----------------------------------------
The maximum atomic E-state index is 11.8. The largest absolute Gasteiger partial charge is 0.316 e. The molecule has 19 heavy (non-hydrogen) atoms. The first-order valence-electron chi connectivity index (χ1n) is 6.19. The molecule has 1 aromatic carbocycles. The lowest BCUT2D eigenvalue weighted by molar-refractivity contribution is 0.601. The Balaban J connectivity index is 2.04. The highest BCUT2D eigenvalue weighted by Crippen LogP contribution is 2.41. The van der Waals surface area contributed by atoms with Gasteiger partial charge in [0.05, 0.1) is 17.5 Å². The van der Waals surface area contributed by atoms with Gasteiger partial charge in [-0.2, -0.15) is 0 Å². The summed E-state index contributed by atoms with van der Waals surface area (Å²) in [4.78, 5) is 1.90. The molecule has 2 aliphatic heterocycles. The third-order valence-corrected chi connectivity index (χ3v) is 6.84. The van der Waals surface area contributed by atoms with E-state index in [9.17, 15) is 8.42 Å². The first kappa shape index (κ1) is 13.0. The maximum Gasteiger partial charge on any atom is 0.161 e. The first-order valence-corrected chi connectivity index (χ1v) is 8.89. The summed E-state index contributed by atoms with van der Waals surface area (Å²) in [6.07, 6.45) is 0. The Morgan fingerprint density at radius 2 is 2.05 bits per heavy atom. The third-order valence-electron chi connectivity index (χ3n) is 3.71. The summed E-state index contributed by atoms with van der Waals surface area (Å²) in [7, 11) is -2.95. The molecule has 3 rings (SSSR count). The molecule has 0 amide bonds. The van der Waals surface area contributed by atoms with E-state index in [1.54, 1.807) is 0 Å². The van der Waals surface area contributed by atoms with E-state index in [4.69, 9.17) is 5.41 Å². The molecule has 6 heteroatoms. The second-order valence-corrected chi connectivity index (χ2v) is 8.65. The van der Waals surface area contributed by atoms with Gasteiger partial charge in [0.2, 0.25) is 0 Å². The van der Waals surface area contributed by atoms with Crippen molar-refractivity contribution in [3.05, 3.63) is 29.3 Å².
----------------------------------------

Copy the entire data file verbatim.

The maximum atomic E-state index is 11.8. The largest absolute Gasteiger partial charge is 0.316 e. The molecule has 19 heavy (non-hydrogen) atoms. The first-order valence-electron chi connectivity index (χ1n) is 6.19. The molecule has 1 aromatic carbocycles. The lowest BCUT2D eigenvalue weighted by molar-refractivity contribution is 0.601. The Balaban J connectivity index is 2.04. The highest BCUT2D eigenvalue weighted by Crippen LogP contribution is 2.41. The van der Waals surface area contributed by atoms with Gasteiger partial charge in [0.05, 0.1) is 17.5 Å². The van der Waals surface area contributed by atoms with Gasteiger partial charge in [-0.2, -0.15) is 0 Å². The summed E-state index contributed by atoms with van der Waals surface area (Å²) in [4.78, 5) is 1.90. The molecule has 2 aliphatic heterocycles. The third-order valence-corrected chi connectivity index (χ3v) is 6.84. The van der Waals surface area contributed by atoms with E-state index in [9.17, 15) is 8.42 Å². The first kappa shape index (κ1) is 13.0. The maximum Gasteiger partial charge on any atom is 0.161 e. The first-order valence-corrected chi connectivity index (χ1v) is 8.89. The summed E-state index contributed by atoms with van der Waals surface area (Å²) in [6.07, 6.45) is 0. The Morgan fingerprint density at radius 2 is 2.05 bits per heavy atom. The third-order valence-electron chi connectivity index (χ3n) is 3.71. The summed E-state index contributed by atoms with van der Waals surface area (Å²) in [7, 11) is -2.95. The molecule has 3 rings (SSSR count). The molecule has 0 amide bonds. The van der Waals surface area contributed by atoms with E-state index in [1.54, 1.807) is 0 Å². The van der Waals surface area contributed by atoms with E-state index in [4.69, 9.17) is 5.41 Å². The molecule has 6 heteroatoms. The second-order valence-corrected chi connectivity index (χ2v) is 8.65. The van der Waals surface area contributed by atoms with Gasteiger partial charge in [0.2, 0.25) is 0 Å². The van der Waals surface area contributed by atoms with Crippen molar-refractivity contribution in [3.05, 3.63) is 29.3 Å².